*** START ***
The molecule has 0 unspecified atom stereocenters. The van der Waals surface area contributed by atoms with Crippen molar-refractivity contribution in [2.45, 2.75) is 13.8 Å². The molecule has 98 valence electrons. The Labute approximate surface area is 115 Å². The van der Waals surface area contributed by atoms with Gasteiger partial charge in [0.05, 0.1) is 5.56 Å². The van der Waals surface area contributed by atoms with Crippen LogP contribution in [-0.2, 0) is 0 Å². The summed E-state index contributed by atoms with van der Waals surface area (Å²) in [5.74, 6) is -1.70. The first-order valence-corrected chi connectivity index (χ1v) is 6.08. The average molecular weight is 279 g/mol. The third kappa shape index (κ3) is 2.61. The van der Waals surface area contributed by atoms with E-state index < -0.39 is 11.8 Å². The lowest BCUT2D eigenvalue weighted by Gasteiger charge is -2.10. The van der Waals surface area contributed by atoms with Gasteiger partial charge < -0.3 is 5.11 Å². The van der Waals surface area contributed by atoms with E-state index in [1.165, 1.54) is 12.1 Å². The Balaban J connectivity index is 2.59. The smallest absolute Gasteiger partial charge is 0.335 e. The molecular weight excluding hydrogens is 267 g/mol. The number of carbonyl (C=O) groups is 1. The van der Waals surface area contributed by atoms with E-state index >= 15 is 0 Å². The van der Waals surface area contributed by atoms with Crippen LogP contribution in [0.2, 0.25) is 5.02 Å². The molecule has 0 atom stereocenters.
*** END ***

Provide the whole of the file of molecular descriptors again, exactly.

The molecule has 0 unspecified atom stereocenters. The van der Waals surface area contributed by atoms with Crippen molar-refractivity contribution in [2.45, 2.75) is 13.8 Å². The molecule has 98 valence electrons. The Labute approximate surface area is 115 Å². The van der Waals surface area contributed by atoms with Gasteiger partial charge in [0.05, 0.1) is 5.56 Å². The van der Waals surface area contributed by atoms with Crippen LogP contribution in [-0.2, 0) is 0 Å². The summed E-state index contributed by atoms with van der Waals surface area (Å²) in [5.74, 6) is -1.70. The first-order valence-corrected chi connectivity index (χ1v) is 6.08. The average molecular weight is 279 g/mol. The third kappa shape index (κ3) is 2.61. The van der Waals surface area contributed by atoms with E-state index < -0.39 is 11.8 Å². The lowest BCUT2D eigenvalue weighted by Gasteiger charge is -2.10. The van der Waals surface area contributed by atoms with Gasteiger partial charge < -0.3 is 5.11 Å². The van der Waals surface area contributed by atoms with E-state index in [1.165, 1.54) is 12.1 Å². The Balaban J connectivity index is 2.59. The smallest absolute Gasteiger partial charge is 0.335 e. The molecular weight excluding hydrogens is 267 g/mol. The number of carbonyl (C=O) groups is 1. The van der Waals surface area contributed by atoms with E-state index >= 15 is 0 Å². The van der Waals surface area contributed by atoms with Crippen LogP contribution in [0.2, 0.25) is 5.02 Å². The molecule has 0 atom stereocenters.